WHAT IS A FIDUCIARY
A “fiduciary” comes for the Latin word “fiducia,” which means “trust.” It is a relationship between two or more parties where one party places trust and confidence in another. The duties of the fiduciary include loyalty and reasonable care of all assets which the fiduciary handles for his or her clients or beneficiaries.
Courts frequently examine the relationship, and scrutiny is placed upon any transaction where the fiduciary obtains an advantage or profit from the beneficiary. Such a transaction can be voided by the court if it is the result of undue influence, or if the fiduciary took advantage of his or her position to obtain a profit, at the expense of the beneficiary.
Fiduciaries include what may be called “private fiduciaries,” who are individuals and may or may not be related to the beneficiary. An example would be a child as trustee of a trust for his parent or a friend as trustee for someone he has known for 30 years.
“Professional fiduciaries” are another category and are fairly recent. These are individuals who are licensed and controlled by the state and offer other fiduciary services similar to those offered by banks and trust companies. They have come into being because many banks and trust companies do not handle accounts for their clients below a large minimum value, such as a million dollars or more. Also, many individuals, including some health care providers, have taken advantage of people by becoming trustees of their trust or by acting under a power of attorney and have stolen money or assets from them.
California determined that a problem existed in this area and decided to take action and license professional fiduciaries. Effective in 2009, California amended the Probate and Business and Professions Code to provide the framework for licensing individuals as professional fiduciaries and also placed limitations on individuals serving as fiduciaries for non-related parties. See the separate article on “Professional Fiduciaries.”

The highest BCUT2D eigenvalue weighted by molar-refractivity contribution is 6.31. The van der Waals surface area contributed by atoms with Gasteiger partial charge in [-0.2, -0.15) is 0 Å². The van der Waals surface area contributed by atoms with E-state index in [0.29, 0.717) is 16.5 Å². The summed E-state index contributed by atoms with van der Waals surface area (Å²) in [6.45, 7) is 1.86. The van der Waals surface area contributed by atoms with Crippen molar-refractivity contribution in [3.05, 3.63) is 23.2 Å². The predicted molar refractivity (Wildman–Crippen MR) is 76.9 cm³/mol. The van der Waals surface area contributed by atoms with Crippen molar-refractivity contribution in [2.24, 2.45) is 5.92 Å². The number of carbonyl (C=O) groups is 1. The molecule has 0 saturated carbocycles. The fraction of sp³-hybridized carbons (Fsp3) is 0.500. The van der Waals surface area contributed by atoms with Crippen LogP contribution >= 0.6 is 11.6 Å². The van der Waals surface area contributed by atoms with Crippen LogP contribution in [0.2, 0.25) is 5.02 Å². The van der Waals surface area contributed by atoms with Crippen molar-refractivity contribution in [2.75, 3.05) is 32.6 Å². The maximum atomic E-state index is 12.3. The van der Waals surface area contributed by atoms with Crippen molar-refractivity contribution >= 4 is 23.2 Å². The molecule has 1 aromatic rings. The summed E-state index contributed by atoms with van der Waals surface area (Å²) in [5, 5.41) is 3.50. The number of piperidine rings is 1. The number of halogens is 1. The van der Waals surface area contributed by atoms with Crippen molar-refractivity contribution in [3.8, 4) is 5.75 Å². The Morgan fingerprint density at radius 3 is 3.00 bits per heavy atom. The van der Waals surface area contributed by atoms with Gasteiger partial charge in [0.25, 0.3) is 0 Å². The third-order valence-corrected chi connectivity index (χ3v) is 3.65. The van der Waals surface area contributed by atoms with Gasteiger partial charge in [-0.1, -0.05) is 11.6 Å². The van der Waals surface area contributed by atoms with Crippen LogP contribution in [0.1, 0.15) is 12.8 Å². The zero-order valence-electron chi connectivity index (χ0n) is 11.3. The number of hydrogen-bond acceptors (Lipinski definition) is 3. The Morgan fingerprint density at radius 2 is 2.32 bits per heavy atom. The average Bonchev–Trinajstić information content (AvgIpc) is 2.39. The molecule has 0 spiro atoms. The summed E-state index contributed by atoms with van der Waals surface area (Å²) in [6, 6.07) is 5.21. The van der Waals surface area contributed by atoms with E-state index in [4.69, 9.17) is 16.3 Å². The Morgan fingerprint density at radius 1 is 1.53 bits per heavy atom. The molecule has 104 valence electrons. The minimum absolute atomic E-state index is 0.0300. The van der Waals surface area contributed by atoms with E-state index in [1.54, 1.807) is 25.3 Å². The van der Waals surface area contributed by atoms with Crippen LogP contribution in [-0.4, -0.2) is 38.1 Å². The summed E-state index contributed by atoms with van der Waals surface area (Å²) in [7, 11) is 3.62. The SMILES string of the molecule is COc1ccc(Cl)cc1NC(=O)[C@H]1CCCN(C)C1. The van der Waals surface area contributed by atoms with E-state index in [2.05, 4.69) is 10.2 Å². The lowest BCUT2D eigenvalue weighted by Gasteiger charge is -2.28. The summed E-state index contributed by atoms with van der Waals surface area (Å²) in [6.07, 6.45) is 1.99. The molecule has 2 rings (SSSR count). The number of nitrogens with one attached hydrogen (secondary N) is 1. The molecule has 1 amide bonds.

Banks and trust companies
Banks and trust companies are licensed either by the federal government or State of California. They handle trusts, estates, conservatorships, and guardianships. They do not act under powers of attorney or health care documents and cannot act as conservators or guardians of a person; they handle only the assets of a conservatee or ward.
Public administrators, conservators and guardians
Lastly, a government agency can become involved, such as the local county “Public Administrator,” “Public Guardian,” or “Public Conservator.”
The Public Administrator is a county office and handles property and assets of a decedent where there is no other known person available or willing to do so. The Public Administrator can also be appointed to handle the administration of a probate estate where no one else will do so.
The “Public Guardian” and/or “Public Conservator” provides services for individuals who are unable to provide for their food, shelter and clothing needs and/or to manage their assets.
Frequently, the same government office handles all of the functions listed above, particularly in smaller California counties.